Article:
A couple of quick but necessary steps make this dish a winner – mellowing the shallots in vinaigrette makes them lose acerbic edge and salting chopped cucumber drew out water for perfect texture. Apple with trout and capers cutting across mustard are matches made in heaven. I would definitely make this again, but cook the trout for slightly less time than Madeleine proscribes as I like it a little under. All in all this was a fantastic supper and my happily fed sister seconded this. As speedy as it was delicious with only a flash in the pan needed for the trout.


Most main dishes are simple enough to whip up on a Wednesday but impressive enough to present to friends at a Saturday dinner party. Madeleine’s food is just as I like it, scarce on starch but bursting with satisfying good fats and a powerhouse of flavour – I rarely wanted my routine dark chocolate after dinner when I cooked Madeleine’s food, as if my body was saying I’ve been given exactly what I needed.

Having seen how speedy Madeleine’s offerings could be on a weeknight I sought to test the ‘Slow’ section – treats taking a little more time for those of us who want a little kitchen therapy of a lazy weekend. Many of these are sweet recipes, so I really needed little convincing to dabble.

With a stack of alluring Vegan Oat and Banana Pancakes jumping off the page, Saturday breakfast was sorted. The wonderful thing about vegan baked goods is you can lick the bowl to your heart’s content, free from the fear of salmonella. Granted, the fear has never stopped me before, but it is a comforting thought nonetheless! This was a straight forward food processor affair and I simply ground my oats to a flour and pulsed with banana and almond milk. I added more milk to get traditional pancake batter, but my oats may have been more absorbent than others, like flour, it varies.

pancake 2

Ripe banana is a must, as Madeleine specifies, and realistically the spottier the better. I only had an under-ripe banana, which I suppose have its place, in my case nowhere near my mouth. But needs must, so I decided to up the cinnamon in the batter to make up for the sweetness deficit. These were sturdy little griddle cakes which flipped with ease – not a given with vegan pancakes – and they played deliciously with the simplest and speediest of berry compotes, another one pot wonder. I added a dollop of coconut yoghurt as well as a bookmark to the page – these will be a repeat weekend breakfast.

On a saintly sweet buzz I followed up my pancake win with Raw Ginger Crunch Bars. While dessert for me generally has to be chocolatel-y (cacao in all its guises is a staple in my kitchen) I have been known to be partial to dates with ginger from time to time… and I don’t mind them in sweet treats either! These easy as pie bars reminded me of a clean, softer yet satisfying ginger nut biscuit topped with a gooey coconut oil, ginger and honey glaze. They make a treat of a breakfast on the run too, winning this no-bake number major brownie points with me.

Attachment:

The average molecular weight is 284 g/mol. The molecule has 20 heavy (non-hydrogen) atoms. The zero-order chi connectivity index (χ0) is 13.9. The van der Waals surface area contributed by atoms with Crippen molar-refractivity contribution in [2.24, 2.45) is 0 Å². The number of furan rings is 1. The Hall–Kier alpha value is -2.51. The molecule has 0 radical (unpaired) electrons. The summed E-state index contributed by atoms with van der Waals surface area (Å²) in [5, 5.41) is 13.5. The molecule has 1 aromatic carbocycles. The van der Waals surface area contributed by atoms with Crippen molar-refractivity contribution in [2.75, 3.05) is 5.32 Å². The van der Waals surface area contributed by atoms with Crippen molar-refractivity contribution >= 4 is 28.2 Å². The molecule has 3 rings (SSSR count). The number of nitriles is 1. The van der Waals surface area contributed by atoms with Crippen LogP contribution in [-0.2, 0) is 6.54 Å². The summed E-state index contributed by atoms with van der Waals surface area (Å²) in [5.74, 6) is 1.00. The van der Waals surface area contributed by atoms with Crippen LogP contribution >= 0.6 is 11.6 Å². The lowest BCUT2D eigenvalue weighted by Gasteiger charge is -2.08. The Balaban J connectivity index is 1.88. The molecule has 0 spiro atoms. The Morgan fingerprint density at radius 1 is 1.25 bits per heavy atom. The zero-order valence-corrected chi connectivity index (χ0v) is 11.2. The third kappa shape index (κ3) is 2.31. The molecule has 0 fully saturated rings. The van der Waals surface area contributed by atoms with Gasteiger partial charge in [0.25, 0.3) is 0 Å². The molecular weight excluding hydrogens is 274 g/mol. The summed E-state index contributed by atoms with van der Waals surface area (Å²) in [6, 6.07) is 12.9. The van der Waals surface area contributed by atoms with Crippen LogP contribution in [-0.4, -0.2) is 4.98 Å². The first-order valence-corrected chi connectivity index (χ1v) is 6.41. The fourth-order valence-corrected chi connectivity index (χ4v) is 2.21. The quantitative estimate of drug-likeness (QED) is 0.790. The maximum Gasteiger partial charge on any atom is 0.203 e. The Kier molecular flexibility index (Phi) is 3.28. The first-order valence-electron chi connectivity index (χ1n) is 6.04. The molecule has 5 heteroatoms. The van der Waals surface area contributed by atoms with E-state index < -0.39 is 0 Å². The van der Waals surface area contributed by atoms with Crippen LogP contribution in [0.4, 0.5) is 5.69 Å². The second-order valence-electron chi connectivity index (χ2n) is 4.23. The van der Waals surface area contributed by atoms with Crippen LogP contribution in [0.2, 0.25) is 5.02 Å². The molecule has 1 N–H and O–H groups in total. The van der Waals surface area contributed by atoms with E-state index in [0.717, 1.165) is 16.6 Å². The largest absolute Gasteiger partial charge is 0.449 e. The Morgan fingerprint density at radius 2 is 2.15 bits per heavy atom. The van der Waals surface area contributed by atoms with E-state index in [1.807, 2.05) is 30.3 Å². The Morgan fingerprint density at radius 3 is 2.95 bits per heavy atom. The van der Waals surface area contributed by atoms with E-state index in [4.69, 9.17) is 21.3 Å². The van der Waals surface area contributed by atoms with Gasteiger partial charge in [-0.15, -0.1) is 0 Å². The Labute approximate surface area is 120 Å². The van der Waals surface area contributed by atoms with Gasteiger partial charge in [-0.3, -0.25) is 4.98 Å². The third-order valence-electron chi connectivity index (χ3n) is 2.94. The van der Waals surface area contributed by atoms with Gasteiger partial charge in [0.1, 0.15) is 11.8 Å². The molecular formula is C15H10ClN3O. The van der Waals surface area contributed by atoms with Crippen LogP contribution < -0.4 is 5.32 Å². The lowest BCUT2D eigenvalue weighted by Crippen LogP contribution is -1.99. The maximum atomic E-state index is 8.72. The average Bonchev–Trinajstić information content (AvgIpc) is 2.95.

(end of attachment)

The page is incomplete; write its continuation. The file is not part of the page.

ginger nut

Put enough sugar, flour and butter together and you will get something your brain is pleased to gorge on – designing recipes that are as delicious as their less virtuous counterparts is a challenge that Madeleine has excelled at. What I like most about Ready Steady Glow is the fact that so many dishes can be separated to mix and match – Buddha bowl dressing would liven up any salad and healthy swap dish components like cauliflower and date pilaf and chickpea and flaxseed tortilla chips could enhance many meals beyond the pairings in the book.

Ready Steady Glow is not just for the clean eating, meal prep brigade, it’s one for anyone who just loves good food and wants it now. In this case, the food just so happens to have a bonus added healthy halo – and how bad can that be?

Get your copy of Ready Steady Glow here.


Darina CoffeyGrowing up with the name Darina, I was constantly asked if I could cook like my namesake. With that (and greed) as the ultimate motivators, I quickly realised that home-baked goods make excellent bribes and an obsession was born! With bachelor’s and master’s degrees in law I undertook a PhD, but a preference for cookbooks to textbooks persisted. As a (self-confessed!) demon in the kitchen, I am the only person to have contested both Masterchef and the Great Irish Bake off, which fuelled my desire to set my focus on food in a serious way. Working with The Taste allows me to satiate this craving and marries my food fascination with my love of writing and ranting. Follow me as I share my food adventures and hopefully inspire others to indulge their passion for cooking and food in the process!

Darina Coffey Darina Coffey